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Resawing rails/stiles on tablesaw?

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Forum topic by skatefriday posted 12-14-2014 08:23 PM 702 views 0 times favorited 7 replies Add to Favorites Watch
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skatefriday

380 posts in 943 days


12-14-2014 08:23 PM

I’ve been making some shaker panel doors, or rather
making firewood while I teach myself how to make shaker
panel doors, and as I was spending a bunch of time running
rails through my bench planer and dealing with tearout and
snipe I thought there has to be a better way.

My rails/stiles are a finished width of 1 3/4” and I’m starting
with 4/4 maple and planing down to 3/4”, and I thought resawing
would be a lot faster.

I raised the blade on my saw resawed a very small portion off of
one side of each rail, then set my final width and resawed the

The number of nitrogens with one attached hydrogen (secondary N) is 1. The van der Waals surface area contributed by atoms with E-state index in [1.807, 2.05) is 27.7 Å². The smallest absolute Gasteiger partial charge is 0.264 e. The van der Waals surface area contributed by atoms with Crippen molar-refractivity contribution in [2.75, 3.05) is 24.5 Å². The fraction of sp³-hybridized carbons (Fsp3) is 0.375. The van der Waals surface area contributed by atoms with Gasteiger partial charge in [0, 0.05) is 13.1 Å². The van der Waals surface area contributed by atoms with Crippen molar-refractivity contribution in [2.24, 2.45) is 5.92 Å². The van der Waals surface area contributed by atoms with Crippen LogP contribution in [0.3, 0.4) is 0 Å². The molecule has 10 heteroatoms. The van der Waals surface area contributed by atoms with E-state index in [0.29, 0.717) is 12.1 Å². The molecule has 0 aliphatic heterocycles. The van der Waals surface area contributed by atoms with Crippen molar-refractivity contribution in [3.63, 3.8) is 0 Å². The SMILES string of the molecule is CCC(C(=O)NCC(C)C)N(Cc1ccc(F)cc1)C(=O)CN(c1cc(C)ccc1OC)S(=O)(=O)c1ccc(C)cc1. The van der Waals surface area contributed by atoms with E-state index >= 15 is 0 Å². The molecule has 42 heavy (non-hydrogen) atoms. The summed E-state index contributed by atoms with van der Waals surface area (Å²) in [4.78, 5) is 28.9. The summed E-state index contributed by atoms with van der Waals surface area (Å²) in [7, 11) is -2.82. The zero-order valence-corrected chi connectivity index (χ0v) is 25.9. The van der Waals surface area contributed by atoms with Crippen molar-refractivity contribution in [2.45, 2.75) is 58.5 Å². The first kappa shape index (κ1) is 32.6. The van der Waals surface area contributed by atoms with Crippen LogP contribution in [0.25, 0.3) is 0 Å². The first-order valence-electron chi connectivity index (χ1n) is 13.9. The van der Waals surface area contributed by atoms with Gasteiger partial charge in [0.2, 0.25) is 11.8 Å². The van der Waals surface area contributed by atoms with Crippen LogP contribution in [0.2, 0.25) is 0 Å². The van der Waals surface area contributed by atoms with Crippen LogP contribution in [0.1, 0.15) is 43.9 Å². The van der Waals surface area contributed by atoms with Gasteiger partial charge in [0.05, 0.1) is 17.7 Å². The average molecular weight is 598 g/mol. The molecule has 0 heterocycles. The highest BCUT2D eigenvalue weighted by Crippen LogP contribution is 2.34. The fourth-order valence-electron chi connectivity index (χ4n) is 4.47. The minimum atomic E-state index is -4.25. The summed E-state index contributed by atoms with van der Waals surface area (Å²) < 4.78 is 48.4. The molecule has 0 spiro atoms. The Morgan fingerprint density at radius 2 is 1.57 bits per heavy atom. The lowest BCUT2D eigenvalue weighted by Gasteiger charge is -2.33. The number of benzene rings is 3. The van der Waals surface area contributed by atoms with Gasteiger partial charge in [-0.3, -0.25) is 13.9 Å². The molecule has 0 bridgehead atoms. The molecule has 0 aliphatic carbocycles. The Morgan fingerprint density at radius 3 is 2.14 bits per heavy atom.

rest off of the other side.

It worked pretty well, there are saw marks, but they appear as
though they’ll sand out easily.

Having that much blade exposed is kind of scary, but the rails are
completely supported by the fence on one side and a magnetic
featherboard on the other.

Is there any reason, safety or otherwise that I shouldn’t be doing
this and I should back to standing in front of my planer for a half
hour incrementally taking off thickness?

Thanks in advance.


7 replies so far

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Rob

704 posts in 2532 days


#1 posted 12-14-2014 08:48 PM

I’d probably use a tablesaw jointing jig instead. If I understand correctly what you’re doing right now, it would be the same, only the blade would be buried in the fence to the right of your workpiece (assuming your fence is to the right of the blade), rather than having the blade to the left of your workpiece. This would feel safer to me.

I know you said you’re resawing, but the way you’re doing it right now, there’s little to no cutoff, correct? If so, using the jointing jig would still take about the same number of passes that you’re currently taking if you’re using a standard kerf blade.

-- Ask an expert or be the expert - http://woodworking.stackexchange.com

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skatefriday

380 posts in 943 days


#2 posted 12-15-2014 12:31 AM